New report confirms Scotland's continuing seabird decline
A new report by Scottish Natural Heritage (SNH) confirms results from previous years showing that Scotland's seabird numbers are continuing to decline, although there are two species that have fared better than others.
The report uses data collected by volunteers and professionals from samples of breeding colonies around Scotland. It shows that, from 1986 to 2012, the number of seabirds breeding in Scotland has dropped by 46%.
The latest statistics shows that of the 11 species for which abundance could be calculated, nine have shown sustained declines since 1986. The largest declines have been for Arctic Skua (80%), a decrease of around 5%, Arctic Tern (72%) and Kittiwake (68%). Two species have remained stable (Black Guillemot and Common Gull).
The number of chicks produced (breeding productivity) has fluctuated over the period but declined since 2000. By 2012, the productivity was 76% of the 1986 level, an overall decline of 24%.
The continuing decreases have been linked to a range of factors such as food shortages, weather conditions and predation by non-native species such as brown rats and mink. The number of small shoaling fish, which are an important food source for many seabirds, may have fallen. These fish are probably being affected by rising sea temperatures because of climate change, as well as other factors.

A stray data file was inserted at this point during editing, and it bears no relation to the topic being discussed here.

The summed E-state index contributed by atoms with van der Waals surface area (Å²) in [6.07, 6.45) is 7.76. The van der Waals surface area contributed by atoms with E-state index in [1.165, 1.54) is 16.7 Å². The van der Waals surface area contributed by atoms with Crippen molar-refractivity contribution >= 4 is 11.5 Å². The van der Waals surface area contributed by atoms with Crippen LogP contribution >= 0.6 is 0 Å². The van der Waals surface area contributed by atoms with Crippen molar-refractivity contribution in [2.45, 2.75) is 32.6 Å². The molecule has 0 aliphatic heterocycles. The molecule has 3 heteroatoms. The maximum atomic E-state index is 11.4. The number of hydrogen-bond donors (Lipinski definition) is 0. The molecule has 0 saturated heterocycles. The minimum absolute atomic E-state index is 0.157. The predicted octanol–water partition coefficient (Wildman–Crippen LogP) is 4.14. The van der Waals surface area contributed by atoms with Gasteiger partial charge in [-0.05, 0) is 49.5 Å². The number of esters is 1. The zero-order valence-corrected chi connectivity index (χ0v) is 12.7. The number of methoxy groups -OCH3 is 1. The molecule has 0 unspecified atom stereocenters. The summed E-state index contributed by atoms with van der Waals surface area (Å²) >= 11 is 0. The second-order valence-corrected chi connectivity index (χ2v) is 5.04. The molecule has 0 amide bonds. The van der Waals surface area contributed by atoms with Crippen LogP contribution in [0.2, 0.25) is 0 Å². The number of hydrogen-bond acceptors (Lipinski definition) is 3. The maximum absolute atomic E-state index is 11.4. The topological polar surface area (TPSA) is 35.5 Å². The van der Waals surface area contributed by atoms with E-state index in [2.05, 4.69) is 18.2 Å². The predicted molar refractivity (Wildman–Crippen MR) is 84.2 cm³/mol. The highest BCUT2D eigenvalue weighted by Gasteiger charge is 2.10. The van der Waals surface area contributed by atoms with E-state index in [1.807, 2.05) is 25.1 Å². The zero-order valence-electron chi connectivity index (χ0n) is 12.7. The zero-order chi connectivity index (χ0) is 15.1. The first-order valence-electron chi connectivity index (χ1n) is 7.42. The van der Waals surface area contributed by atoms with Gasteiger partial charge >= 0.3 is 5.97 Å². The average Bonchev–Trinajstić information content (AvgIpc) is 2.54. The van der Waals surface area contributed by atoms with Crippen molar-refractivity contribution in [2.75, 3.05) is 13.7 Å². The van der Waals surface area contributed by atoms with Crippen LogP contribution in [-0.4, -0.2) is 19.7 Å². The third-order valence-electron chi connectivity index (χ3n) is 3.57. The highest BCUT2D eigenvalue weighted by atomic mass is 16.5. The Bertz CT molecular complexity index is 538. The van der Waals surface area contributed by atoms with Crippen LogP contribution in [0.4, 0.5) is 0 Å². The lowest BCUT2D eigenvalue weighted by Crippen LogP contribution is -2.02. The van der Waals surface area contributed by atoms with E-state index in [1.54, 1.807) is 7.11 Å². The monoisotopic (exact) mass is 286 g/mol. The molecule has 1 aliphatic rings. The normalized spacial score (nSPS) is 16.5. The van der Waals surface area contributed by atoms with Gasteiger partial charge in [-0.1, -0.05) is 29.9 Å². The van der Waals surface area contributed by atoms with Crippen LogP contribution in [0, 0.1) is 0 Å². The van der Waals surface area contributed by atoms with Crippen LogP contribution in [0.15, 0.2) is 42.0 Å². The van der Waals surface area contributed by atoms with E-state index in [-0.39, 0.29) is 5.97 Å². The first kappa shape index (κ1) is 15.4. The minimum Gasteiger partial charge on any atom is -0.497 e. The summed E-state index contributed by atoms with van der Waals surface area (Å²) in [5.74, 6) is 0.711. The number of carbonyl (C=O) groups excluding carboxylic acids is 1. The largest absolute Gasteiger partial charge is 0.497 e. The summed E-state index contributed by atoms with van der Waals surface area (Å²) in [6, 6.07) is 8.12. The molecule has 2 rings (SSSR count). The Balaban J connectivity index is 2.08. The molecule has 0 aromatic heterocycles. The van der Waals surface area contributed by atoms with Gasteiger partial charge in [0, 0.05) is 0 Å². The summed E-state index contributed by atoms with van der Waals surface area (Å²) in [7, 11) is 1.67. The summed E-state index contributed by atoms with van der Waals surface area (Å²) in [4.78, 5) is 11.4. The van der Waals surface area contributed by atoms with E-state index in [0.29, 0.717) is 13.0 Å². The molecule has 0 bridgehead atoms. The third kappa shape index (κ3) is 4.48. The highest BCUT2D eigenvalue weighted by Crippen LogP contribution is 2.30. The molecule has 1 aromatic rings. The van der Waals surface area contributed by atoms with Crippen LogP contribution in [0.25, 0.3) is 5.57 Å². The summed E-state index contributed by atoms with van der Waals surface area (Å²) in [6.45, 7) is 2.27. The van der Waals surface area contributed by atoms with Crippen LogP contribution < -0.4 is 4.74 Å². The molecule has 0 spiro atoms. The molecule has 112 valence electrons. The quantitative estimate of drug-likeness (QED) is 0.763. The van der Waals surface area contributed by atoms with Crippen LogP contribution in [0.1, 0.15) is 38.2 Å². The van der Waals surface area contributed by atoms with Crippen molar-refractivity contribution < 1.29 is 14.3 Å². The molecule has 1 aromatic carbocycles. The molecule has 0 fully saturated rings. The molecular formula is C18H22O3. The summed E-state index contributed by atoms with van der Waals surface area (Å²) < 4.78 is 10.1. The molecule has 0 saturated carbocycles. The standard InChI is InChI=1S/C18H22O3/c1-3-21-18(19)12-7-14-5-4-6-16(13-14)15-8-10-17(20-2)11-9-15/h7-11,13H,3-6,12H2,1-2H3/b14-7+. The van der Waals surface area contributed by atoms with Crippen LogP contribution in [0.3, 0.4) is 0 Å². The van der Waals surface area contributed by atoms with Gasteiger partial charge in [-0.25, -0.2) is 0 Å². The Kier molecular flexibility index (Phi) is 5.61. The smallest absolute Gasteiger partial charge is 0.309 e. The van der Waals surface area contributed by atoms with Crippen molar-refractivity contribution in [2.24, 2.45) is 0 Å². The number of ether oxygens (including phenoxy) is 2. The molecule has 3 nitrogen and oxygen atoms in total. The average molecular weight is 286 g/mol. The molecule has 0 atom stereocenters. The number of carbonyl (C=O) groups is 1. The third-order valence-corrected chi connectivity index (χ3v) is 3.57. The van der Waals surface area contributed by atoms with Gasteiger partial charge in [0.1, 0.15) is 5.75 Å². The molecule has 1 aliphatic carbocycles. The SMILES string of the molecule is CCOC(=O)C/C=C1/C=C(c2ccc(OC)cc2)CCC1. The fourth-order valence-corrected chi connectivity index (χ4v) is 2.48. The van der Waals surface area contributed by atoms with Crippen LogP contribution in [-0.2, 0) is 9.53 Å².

SNH's Simon Foster said:
"Unfortunately, these results aren't surprising as they echo the numbers of recent years, but there are many people and groups working hard to improve matters. Thanks to the huge effort from volunteers and professionals, we're now able to monitor seabird numbers much more effectively than in the past. It's vital that we continue to monitor the state of Scotland's seabirds and the marine environment and use this information to guide future actions.
A number of measures are in place to help combat some of the pressures on seabirds, including the control of non-native predators, such as brown rats and American mink, along the Scottish coast and on islands. These initiatives are starting to show some benefits. The Scottish Government's Marine Bill also includes measures to improve marine nature conservation to safeguard and protect Scotland's unique habitats."
Scotland's seabirds are internationally important with around four million breeding seabirds of 24 species. The recent drop in numbers follows two decades of occasional years of poor breeding — but poor years have happened more often and with more severity since 2000.
This seabird indicator was prepared using data from the Seabird Monitoring Programme. The Seabird Monitoring Programme is a partnership project, led and co-ordinated by the Joint Nature Conservation Committee (JNCC) and involving a range of conservation partners.
For the full seabird indicator report, see http://www.snh.gov.uk/docs/B424907.pdf. The indicator is part of a suite of biodiversity indicators which are used to assess the state of Scotland's biodiversity (http://www.snh.gov.uk/publications-data-and-research/our-changing-environment/scotlands-indicators/biodiversity-indicators/biodiversity-state-indicators-list/).